Hindenburg effect: NSE puts 3 Adani firms under surveillance
The Adani Group’s woes continue to mount as the National Stock Exchange (NSE), Thursday, put Adani Ports, Adani Enterprises, and Ambuja Cements under additional surveillance measure (ASM) framework from February 3 (Friday). This will require 100 precent margin to trade in their shares and will likely curb short selling
The NSE explained the measure on its official website, stating that “Additional Surveillance Measures (ASM) on securities with surveillance concerns based on objective parameters viz. Price / Volume variation, Volatility etc.”
The stock exchange elaborated that the applicable rate of margin shall be 50 percent or existing margin, whichever is higher, subject to maximum rate of margin capped at 100 percent w.e.f. February 6, 2023 on all open positions as on February 3 and new positions created from February 6.
It said that stocks under surveillance shall be retained in Stage-I as applicable for a minimum period of 5 trading days and shall be eligible for review from 6th trading day onwards.
The NSE’s move comes after the conglomerate’s shares continued to nosedive due to the fallout of the damning report by US short seller Hindenburg Research last week.
Adani Group has endured over $100 billion in market losses till Thursday, creating panic about the potential systemic impact this would have over the market in general. On Wednesday, the group called off its Follow-On Public Offering (FPO) returned money to its investors.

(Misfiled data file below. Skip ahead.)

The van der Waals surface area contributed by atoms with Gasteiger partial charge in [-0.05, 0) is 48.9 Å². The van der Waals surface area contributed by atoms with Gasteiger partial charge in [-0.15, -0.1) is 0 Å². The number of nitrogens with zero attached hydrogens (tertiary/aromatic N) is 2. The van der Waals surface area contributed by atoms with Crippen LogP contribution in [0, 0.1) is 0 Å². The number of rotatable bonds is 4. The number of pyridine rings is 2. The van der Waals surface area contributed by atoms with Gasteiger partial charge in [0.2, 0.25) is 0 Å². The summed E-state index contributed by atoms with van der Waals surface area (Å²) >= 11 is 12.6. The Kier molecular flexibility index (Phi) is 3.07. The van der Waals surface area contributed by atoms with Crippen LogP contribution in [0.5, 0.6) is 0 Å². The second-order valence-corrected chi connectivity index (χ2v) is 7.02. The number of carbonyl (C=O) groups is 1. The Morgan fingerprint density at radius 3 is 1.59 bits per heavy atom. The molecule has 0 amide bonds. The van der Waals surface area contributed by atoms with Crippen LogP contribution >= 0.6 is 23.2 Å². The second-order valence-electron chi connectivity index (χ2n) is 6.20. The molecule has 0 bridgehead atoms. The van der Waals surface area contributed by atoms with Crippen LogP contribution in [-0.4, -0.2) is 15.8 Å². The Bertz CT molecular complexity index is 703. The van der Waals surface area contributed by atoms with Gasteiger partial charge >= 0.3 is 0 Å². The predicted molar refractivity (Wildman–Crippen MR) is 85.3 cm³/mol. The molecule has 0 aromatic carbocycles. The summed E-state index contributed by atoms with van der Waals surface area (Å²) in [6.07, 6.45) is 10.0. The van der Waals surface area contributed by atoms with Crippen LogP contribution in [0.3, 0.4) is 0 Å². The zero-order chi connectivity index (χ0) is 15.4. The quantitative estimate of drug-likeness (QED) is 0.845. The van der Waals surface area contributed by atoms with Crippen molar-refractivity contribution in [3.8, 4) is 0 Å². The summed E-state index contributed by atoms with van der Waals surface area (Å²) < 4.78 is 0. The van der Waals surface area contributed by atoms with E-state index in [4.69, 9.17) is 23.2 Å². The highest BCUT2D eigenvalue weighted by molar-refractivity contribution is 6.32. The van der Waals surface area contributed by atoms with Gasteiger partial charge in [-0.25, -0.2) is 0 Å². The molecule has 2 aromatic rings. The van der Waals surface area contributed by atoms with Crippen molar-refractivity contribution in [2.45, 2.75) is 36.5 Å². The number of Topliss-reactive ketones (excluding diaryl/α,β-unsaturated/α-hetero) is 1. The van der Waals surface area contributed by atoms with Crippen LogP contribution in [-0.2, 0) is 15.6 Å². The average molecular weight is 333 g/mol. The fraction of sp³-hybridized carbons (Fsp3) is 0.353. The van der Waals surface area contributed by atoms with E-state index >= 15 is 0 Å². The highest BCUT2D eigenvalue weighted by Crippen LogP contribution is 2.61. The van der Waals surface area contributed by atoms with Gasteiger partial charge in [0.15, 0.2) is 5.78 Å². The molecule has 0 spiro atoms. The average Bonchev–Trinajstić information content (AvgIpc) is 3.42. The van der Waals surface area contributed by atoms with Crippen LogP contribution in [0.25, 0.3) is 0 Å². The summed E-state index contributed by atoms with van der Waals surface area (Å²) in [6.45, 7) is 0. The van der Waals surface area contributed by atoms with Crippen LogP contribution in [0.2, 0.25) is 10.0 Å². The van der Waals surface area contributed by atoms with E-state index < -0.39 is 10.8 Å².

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The NSE explained that if derivative contracts in securities end up in the ban list, if they cross 95 percent of the market-wide position limit.
The NSE directed that that all clients/members shall trade in the derivative contracts of the said security only to decrease their positions through offsetting positions, warning that any increase in open positions shall attract appropriate penal and disciplinary action.
The market-wide position limit, set by stock exchanges, is the maximum number of outstanding open positions (buy and sell) in the F&O contracts of a security. If the open interest in a stock crosses 95 percent of the market-wide position limit, its F&O contracts enter the ban period.
During the ban, traders are not allowed to take fresh positions in stocks but can start reducing their positions. The ban rule helps reduce speculation in stocks and curb short selling.
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